So how could the district court have gotten things so wrong? Who’s to blame? Well, the judge and her clerks bear some responsibility. In this regard, one line in the district court’s opinion stuck out to me. The court at one point, in setting up its holding, used the phrase “[a]ssuming without deciding that it is doctrinally possible to engage in private student speech at a school-sponsored event . . . .” What? How could that not be doctrinally possible? In Tinker v. Des Moines, the seminal student-speech case, the Court held that public high school students had a First Amendment right to wear armbands protesting the Viet Nam War on campus in their classes, at recess, at lunch, etc. If classroom instruction (where, again, the students had a right to wear the armbands insofar as the armbands were unlikely to cause any disruption) isn’t a school-sponsored event, I don’t know what is. When a court utters a line like this one, I begin to wonder whether the judge and her staff have a very sophisticated understanding of how all the pieces of the free-speech doctrinal picture fit together.

But that brings me to another big culprit in this episode: the Supreme Court itself. As many commentators have observed, the analysis in its government speech cases often lacks nuance and sometimes borders on the laughable. Justice Breyer’s conclusion and discussion in Walker v. Texas Division, Sons of Confederate Veterans, in which the Court found that specialty license-plate designs—such as “Get it Sold with Remax,” or “Go [Michigan State] Spartans,” or “Roll [Alabama] Tide Roll”—constituted speech by the government of Texas (whose flagship public university is a robust athletic rival of Michigan State and Alabama, by the way) was just about as farfetched as the district court’s analysis in Villasano. I don’t know any commentators—left or right—who think the majority opinion in Walker made sense on its own terms. (For analysis of the implausibility of Justice Breyer’s writing there, see Justice Alito’s rapier dissent in the case, and also my earlier Justia column on the topic.)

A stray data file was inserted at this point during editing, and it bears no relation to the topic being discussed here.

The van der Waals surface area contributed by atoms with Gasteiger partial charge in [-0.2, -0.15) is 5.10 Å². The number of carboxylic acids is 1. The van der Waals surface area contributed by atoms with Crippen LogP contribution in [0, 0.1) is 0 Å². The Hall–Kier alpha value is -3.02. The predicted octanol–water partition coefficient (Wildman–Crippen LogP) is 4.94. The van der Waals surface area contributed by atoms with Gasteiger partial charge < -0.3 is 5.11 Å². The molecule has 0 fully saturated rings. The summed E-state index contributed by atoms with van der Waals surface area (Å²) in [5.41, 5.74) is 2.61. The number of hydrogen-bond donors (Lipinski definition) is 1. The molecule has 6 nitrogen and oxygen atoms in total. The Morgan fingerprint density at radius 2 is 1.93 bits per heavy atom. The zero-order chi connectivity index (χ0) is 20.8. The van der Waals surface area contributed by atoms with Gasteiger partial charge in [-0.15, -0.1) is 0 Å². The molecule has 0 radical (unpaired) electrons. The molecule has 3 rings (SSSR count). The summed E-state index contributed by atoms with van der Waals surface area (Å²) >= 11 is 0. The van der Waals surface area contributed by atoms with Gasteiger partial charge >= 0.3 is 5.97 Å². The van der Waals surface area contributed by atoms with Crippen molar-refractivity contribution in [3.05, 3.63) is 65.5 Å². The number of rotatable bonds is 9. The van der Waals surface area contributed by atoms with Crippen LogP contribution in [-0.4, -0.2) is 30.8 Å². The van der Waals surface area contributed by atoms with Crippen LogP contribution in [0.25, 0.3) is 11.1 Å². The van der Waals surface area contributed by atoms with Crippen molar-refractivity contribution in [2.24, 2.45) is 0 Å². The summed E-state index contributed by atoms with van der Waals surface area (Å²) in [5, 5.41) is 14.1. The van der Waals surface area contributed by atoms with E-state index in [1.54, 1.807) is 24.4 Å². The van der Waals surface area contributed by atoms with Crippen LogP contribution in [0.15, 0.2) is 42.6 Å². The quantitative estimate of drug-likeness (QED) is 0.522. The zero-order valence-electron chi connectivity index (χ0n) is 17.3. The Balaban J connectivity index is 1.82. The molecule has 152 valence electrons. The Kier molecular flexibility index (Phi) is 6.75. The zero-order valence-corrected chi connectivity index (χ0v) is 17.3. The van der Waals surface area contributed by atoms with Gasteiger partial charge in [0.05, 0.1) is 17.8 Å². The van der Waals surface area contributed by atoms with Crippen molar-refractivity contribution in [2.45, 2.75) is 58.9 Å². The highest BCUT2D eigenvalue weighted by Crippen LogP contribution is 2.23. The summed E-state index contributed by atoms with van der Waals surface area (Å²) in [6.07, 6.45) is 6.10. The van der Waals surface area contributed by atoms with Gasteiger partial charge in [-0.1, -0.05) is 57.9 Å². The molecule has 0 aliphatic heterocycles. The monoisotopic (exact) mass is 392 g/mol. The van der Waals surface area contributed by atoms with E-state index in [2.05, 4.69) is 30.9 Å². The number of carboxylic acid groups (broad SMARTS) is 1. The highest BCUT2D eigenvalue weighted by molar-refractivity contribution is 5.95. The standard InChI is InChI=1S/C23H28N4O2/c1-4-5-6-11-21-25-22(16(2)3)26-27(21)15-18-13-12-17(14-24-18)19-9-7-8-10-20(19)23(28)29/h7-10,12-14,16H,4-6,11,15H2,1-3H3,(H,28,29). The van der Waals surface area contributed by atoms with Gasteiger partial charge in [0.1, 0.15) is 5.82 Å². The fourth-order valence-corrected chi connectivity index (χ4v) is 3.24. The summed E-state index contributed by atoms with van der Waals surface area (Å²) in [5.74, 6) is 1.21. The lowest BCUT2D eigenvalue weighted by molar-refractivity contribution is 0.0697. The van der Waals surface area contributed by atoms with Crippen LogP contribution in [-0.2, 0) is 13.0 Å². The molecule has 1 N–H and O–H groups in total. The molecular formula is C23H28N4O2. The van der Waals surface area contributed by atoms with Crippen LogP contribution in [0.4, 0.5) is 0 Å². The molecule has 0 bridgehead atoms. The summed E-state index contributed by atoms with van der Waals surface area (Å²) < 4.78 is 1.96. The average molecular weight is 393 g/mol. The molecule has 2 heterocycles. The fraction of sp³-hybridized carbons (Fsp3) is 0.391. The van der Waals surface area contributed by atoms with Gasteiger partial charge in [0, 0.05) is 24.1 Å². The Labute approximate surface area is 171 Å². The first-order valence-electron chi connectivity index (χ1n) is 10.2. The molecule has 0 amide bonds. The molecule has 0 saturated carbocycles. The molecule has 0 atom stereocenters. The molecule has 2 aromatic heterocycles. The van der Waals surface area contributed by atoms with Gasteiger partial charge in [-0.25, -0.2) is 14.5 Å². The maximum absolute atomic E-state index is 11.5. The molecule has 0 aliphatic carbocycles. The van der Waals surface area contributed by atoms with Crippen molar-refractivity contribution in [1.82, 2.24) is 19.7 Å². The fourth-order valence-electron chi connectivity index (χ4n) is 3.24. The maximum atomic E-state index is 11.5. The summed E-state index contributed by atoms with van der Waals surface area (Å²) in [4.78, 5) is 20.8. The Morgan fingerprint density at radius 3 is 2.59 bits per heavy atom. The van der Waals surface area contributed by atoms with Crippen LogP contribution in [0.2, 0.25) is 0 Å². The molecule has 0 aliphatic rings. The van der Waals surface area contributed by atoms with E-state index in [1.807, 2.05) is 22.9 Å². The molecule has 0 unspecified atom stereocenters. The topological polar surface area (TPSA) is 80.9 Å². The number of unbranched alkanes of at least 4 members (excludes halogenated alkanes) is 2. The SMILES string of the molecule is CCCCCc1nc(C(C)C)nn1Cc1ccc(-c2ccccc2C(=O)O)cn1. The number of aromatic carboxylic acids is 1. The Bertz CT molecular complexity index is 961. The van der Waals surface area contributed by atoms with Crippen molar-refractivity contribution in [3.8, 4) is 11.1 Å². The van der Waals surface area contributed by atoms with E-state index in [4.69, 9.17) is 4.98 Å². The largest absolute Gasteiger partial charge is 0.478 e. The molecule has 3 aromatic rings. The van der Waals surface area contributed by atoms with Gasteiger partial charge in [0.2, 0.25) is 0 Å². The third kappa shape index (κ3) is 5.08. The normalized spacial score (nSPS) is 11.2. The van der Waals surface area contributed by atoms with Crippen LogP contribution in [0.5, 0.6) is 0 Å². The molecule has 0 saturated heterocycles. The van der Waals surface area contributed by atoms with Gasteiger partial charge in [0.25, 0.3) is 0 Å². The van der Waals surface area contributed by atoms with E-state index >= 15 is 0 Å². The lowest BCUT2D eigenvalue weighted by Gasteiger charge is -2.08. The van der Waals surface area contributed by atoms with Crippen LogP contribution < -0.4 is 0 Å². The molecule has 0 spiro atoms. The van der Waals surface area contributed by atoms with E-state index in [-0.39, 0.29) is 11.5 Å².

Indeed, the Supreme Court may be more to blame than the district court in Villasano, because the Court has the benefit of full briefing and argument, and much time to study matters, before issuing rulings. The Villasano court had no such luxury because the complaint was filed on Wednesday, just three days before the graduation ceremonies in question. Of course it would have been nice if the district court had displayed better First Amendment instincts, but even here part of the blame for the erroneous analysis might be laid at the feet of Ms. Villasano herself. I know she had been (diligently) trying to work things out with school authorities for months, but delaying the initiation of the legal challenge until May 24 really put the judge in a difficult time-pressured position. The doctrine of laches penalizes a party who unreasonably delays filing an action in ways that prejudice another party, but the same principle should also prevent parties from unnecessarily putting courts in harried situations.

And last, but not least, we in the legal academy are to blame. We simply aren’t succeeding in teaching our students (who as recent graduates go on to clerk for judges in federal and state courts) sophisticated constitutional doctrine (in the First Amendment and elsewhere) in ways that help develop the good instincts that are needed to decide cases correctly when time to research and deliberate is short. Although it is hard to measure the frequency and magnitude of doctrinal blunders by lower federal courts, most of my academic colleagues with whom I have discussed the matter share my view that gaffes are much more common and much more fundamental in recent years than they were a few decades ago. And given the myriad ways in which doctrinal instruction in law schools has changed this century (some for the better, others not so much), I am not really surprised.

A post-script: Even though, as discussed above, Villasano lost in court last Friday, she went ahead and wore her sash at graduation the next day! Evidently no one from the school tried to stop her (indeed, by Villasano’s account, one teacher on Graduation Day seemed to suggest to Villasano that no effort to block her would occur), and I haven’t seen mention yet of any attempt by the school to discipline her in any way (by, say, withholding the actual diploma or rescinding letters of recommendation, etc.)  This is a reminder, of course, that a judicial ruling permitting government regulation is not the same as a ruling requiring such regulation, and maybe school administrators, content with the district court’s (overly broad) vindication of their authority, decided to do the right constitutional thing. Or at least the generous thing. I wouldn’t go so far as to say the district court’s mistaken analysis is thus “harmless error,” but I am heartened that freedom from impermissible censorship did, apparently, carry the day in this instance.

Comments are closed.